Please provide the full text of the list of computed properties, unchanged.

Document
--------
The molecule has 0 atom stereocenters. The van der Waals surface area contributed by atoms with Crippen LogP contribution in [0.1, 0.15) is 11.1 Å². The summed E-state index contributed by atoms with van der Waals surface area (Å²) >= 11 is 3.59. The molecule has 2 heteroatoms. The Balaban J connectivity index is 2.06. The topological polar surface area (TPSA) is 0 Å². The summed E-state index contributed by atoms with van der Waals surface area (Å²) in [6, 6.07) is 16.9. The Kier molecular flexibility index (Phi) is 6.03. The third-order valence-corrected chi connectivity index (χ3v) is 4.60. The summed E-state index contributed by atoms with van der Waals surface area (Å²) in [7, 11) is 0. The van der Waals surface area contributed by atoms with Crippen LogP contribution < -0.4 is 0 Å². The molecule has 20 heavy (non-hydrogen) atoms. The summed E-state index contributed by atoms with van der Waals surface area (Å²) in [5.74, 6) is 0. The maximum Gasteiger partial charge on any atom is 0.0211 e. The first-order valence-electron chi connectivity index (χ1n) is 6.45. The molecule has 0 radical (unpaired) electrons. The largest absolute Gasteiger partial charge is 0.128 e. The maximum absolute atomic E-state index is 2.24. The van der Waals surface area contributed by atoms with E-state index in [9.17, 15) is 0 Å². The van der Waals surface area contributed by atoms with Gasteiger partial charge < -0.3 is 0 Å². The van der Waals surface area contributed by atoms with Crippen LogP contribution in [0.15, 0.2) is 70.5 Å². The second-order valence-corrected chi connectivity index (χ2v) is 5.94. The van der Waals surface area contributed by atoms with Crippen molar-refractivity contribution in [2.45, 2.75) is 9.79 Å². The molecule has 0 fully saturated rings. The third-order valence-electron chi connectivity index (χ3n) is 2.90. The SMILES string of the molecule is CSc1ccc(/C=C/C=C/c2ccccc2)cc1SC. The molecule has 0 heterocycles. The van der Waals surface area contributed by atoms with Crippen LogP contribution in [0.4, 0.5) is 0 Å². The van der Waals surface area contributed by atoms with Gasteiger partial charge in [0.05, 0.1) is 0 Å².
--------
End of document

The molecule has 0 atom stereocenters. The van der Waals surface area contributed by atoms with Crippen LogP contribution in [0.1, 0.15) is 11.1 Å². The summed E-state index contributed by atoms with van der Waals surface area (Å²) >= 11 is 3.59. The molecule has 2 heteroatoms. The Balaban J connectivity index is 2.06. The topological polar surface area (TPSA) is 0 Å². The summed E-state index contributed by atoms with van der Waals surface area (Å²) in [6, 6.07) is 16.9. The Kier molecular flexibility index (Phi) is 6.03. The third-order valence-corrected chi connectivity index (χ3v) is 4.60. The summed E-state index contributed by atoms with van der Waals surface area (Å²) in [7, 11) is 0. The van der Waals surface area contributed by atoms with Crippen LogP contribution < -0.4 is 0 Å². The molecule has 20 heavy (non-hydrogen) atoms. The summed E-state index contributed by atoms with van der Waals surface area (Å²) in [5.74, 6) is 0. The maximum Gasteiger partial charge on any atom is 0.0211 e. The first-order valence-electron chi connectivity index (χ1n) is 6.45. The molecule has 0 radical (unpaired) electrons. The largest absolute Gasteiger partial charge is 0.128 e. The maximum absolute atomic E-state index is 2.24. The van der Waals surface area contributed by atoms with E-state index in [9.17, 15) is 0 Å². The van der Waals surface area contributed by atoms with Gasteiger partial charge < -0.3 is 0 Å². The van der Waals surface area contributed by atoms with Crippen LogP contribution in [0.15, 0.2) is 70.5 Å². The second-order valence-corrected chi connectivity index (χ2v) is 5.94. The van der Waals surface area contributed by atoms with Crippen molar-refractivity contribution in [2.45, 2.75) is 9.79 Å². The molecule has 0 fully saturated rings. The third-order valence-electron chi connectivity index (χ3n) is 2.90. The SMILES string of the molecule is CSc1ccc(/C=C/C=C/c2ccccc2)cc1SC. The molecule has 0 heterocycles. The van der Waals surface area contributed by atoms with Crippen LogP contribution in [0.4, 0.5) is 0 Å². The van der Waals surface area contributed by atoms with Gasteiger partial charge in [0.05, 0.1) is 0 Å².